Indigenous research first – Deakin celebrates ARC round success

Advancing Society and Culture

Nineteen new Deakin-led projects and awards have been announced in the latest round of Australian Research Council (ARC) Scheme Awards.

Improved empowerment of Indigenous communities is a goal of Alfred Deakin Professor and Chair in Race Relations, Yin Paradies, who has been awarded a Discovery Indigenous 2018 project award – a first for Deakin – in an outstanding round of Australian Research Council awards and grants.

Almost $7 million has been awarded to Deakin researchers for 13 ARC Discovery Projects, four ARC Discovery Early Career Awards (DECRAs), one ARC Discovery Indigenous project award and an ARC Linkage Infrastructure, Equipment and Facilities (LIEF) award. The round was announced today by the Minister for Education and Training, Senator the Hon Simon Birmingham.

Deakin Deputy Vice-Chancellor Research Professor Peter Hodgson congratulated all new research award recipients, noting the funding would underpin important investigations across a raft of key disciplines, including culture and society, materials innovation, sciences, health, psychology and education.

“I’m delighted at the scale of Deakin’s success in these extremely competitive ARC funding schemes. They will enable a number of our researchers to make a difference to the national and international communities we serve, from the sciences to the humanities,” Professor Hodgson said.

“These awards are a well-deserved acknowledgement of our world-class researchers and demonstrate a recognition that high level research underpins all advances for Australia and the globe. The projects will play a vital part in improving the world around us.”

Professor Paradies is based within the Alfred Deakin Institute for Citizenship and Globalisation (ADI) and will work with colleagues Dr Victoria Stead and Dr Samantha Balaton-Chrimes on the project. Entitled “Beyond recognition: postcolonial relationality across difference,” Professor Paradies’ four-year project will investigate how Indigenous people are recognised and their rights provided for by various bodies, including governments.

“Issues such as the constitutional recognition debate and the move to treaties in Victoria and other states demonstrate a shift in societal thinking and indicate ways that we can improve outcomes for Indigenous people,” said Professor Paradies.

His team will develop case studies that reveal relationships and interactions that affect the rights and recognition of Indigenous people in Australia, Papua New Guinea and Kenya. These will focus on interactions with governments, corporations and other transnational organisations.

“We are seeking to understand how we can improve the capacity of Indigenous people to negotiate with more powerful bodies in a legal and policy context,” he said.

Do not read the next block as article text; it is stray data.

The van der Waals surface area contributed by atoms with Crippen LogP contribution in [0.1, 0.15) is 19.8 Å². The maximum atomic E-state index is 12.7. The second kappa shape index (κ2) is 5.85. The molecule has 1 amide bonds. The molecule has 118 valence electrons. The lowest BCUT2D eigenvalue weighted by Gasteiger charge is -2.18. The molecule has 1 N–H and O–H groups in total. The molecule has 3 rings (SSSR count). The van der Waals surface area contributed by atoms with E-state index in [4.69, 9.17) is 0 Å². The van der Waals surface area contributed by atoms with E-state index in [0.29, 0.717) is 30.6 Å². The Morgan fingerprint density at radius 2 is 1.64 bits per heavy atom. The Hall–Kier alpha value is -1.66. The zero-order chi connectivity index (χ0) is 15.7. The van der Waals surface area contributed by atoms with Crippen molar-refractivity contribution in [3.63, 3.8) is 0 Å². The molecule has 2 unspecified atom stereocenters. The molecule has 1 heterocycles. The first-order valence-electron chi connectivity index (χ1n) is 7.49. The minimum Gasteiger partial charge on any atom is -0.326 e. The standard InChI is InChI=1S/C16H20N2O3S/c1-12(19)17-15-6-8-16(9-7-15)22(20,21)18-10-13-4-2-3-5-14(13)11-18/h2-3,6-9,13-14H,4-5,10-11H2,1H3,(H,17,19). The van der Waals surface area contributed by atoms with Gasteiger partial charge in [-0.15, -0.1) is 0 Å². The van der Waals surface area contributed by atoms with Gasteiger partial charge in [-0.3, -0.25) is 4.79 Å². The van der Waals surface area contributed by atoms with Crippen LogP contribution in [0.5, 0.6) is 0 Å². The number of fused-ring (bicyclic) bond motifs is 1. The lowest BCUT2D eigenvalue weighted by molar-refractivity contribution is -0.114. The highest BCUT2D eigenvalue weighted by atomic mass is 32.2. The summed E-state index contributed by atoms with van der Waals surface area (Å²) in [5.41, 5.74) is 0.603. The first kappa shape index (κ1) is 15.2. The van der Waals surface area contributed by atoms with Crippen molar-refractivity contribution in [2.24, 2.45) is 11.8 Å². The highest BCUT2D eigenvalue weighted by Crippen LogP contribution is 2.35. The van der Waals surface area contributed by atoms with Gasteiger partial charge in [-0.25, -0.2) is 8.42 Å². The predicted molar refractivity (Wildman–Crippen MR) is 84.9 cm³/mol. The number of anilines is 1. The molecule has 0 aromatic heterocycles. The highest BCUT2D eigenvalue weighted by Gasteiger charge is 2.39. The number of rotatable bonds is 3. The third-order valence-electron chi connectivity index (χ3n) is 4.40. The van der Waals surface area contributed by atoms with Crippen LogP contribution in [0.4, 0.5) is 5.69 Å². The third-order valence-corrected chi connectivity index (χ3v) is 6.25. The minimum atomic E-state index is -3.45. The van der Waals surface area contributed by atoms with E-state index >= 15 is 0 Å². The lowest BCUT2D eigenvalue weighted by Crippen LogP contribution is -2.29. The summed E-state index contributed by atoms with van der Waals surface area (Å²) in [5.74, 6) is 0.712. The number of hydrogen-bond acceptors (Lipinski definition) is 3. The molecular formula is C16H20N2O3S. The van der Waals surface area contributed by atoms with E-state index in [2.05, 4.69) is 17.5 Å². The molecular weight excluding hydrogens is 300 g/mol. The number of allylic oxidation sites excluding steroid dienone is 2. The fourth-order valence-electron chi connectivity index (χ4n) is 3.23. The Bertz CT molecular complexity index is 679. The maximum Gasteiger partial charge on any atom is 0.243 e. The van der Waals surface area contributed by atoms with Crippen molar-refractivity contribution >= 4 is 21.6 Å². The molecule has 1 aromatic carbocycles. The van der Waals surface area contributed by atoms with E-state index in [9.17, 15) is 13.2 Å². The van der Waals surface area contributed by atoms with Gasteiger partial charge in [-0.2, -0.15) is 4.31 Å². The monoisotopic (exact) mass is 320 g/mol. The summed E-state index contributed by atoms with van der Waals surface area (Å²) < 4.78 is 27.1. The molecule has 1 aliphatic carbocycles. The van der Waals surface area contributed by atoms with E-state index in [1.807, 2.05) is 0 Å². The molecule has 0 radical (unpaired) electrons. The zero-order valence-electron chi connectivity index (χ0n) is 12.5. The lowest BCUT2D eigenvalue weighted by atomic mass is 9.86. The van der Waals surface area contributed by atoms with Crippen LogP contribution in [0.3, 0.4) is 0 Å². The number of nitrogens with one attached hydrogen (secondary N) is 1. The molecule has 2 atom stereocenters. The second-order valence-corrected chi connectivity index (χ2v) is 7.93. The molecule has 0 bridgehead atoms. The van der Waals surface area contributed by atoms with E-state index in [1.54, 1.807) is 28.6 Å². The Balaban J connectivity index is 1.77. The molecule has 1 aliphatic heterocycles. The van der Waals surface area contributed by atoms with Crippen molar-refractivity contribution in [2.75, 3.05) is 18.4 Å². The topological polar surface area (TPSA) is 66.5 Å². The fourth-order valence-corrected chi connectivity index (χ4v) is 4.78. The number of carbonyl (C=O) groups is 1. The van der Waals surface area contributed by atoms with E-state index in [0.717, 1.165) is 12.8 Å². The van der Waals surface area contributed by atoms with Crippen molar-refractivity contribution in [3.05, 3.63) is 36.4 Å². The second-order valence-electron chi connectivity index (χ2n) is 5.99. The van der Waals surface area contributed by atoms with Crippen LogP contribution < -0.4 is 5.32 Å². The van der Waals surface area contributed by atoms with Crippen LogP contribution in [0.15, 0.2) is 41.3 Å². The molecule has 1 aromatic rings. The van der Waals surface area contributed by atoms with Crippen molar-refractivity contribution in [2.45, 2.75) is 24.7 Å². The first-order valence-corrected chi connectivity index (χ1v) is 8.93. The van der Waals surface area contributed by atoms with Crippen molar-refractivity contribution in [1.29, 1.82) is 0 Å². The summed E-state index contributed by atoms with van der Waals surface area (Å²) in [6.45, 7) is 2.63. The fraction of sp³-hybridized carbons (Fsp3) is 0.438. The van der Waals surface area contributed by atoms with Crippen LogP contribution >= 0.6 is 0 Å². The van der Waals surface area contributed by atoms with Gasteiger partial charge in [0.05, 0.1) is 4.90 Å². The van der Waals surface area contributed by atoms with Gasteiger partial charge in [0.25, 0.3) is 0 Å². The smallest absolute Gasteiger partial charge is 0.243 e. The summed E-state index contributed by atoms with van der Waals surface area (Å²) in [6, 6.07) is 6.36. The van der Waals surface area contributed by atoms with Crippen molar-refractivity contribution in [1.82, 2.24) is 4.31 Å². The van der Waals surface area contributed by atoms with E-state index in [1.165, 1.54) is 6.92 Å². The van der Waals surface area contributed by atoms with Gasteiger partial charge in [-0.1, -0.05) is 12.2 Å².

“We hope to enhance the capacities of Indigenous peoples to negotiate – and Australian policy makers, development workers and corporations to engage effectively and ethically in such negotiations.”
Professor Yin Paradies
Alfred Deakin Professor Yin Paradies Chair in Race Relations

Professor Paradies is an Aboriginal-Anglo-Asian Australian from the Northern Territory. He has worked in Indigenous health research since 1995 and has received a range of awards, including a Fulbright scholarship to study at the University of California, Berkeley. He is a member of the Wakaya people, who originate from land below the Gulf of Carpentaria.

“It is an honour to receive this Discovery grant to undertake research that will benefit Indigenous people here and abroad,” he said. “I believe that changes are afoot, with the potential to improve the lives of Indigenous peoples. Through this project, we hope to move policy-making in the right direction.”

Funding is being provided by the Australian Government through the Australian Research Council’s Discovery, Discovery Early Career Researcher Awards, Discovery Indigenous and/or Linkage Infrastructure, Equipment and Facilities schemes.

 

 

The Deakin-led Discovery Projects:

Prof Tiffany Walsh, Institute for Frontier Materials
“Interfacial design for high performance carbon fibre polymer composites:” Working with Associate Prof Luke Henderson and Prof Russell Varley, this project aims to develop customisable surfaces on carbon fibres to complement any intended resin for composite materials. It aims to develop superior composites and build fundamental knowledge of the interfacial molecular interactions required to obtain composites able to tolerate high shear forces.

Dr Euan Ritchie, Centre for Integrative Ecology
“Leader of the pack: social structure and predator management:” This project aims to quantify the importance of the individual in behaviour and social structures when managing social predator populations to protect economic and environmental assets, using dingoes as a model system. The project expects to improve understanding of how behaviour and social interactions influence ecological outcomes, improving conservation and management.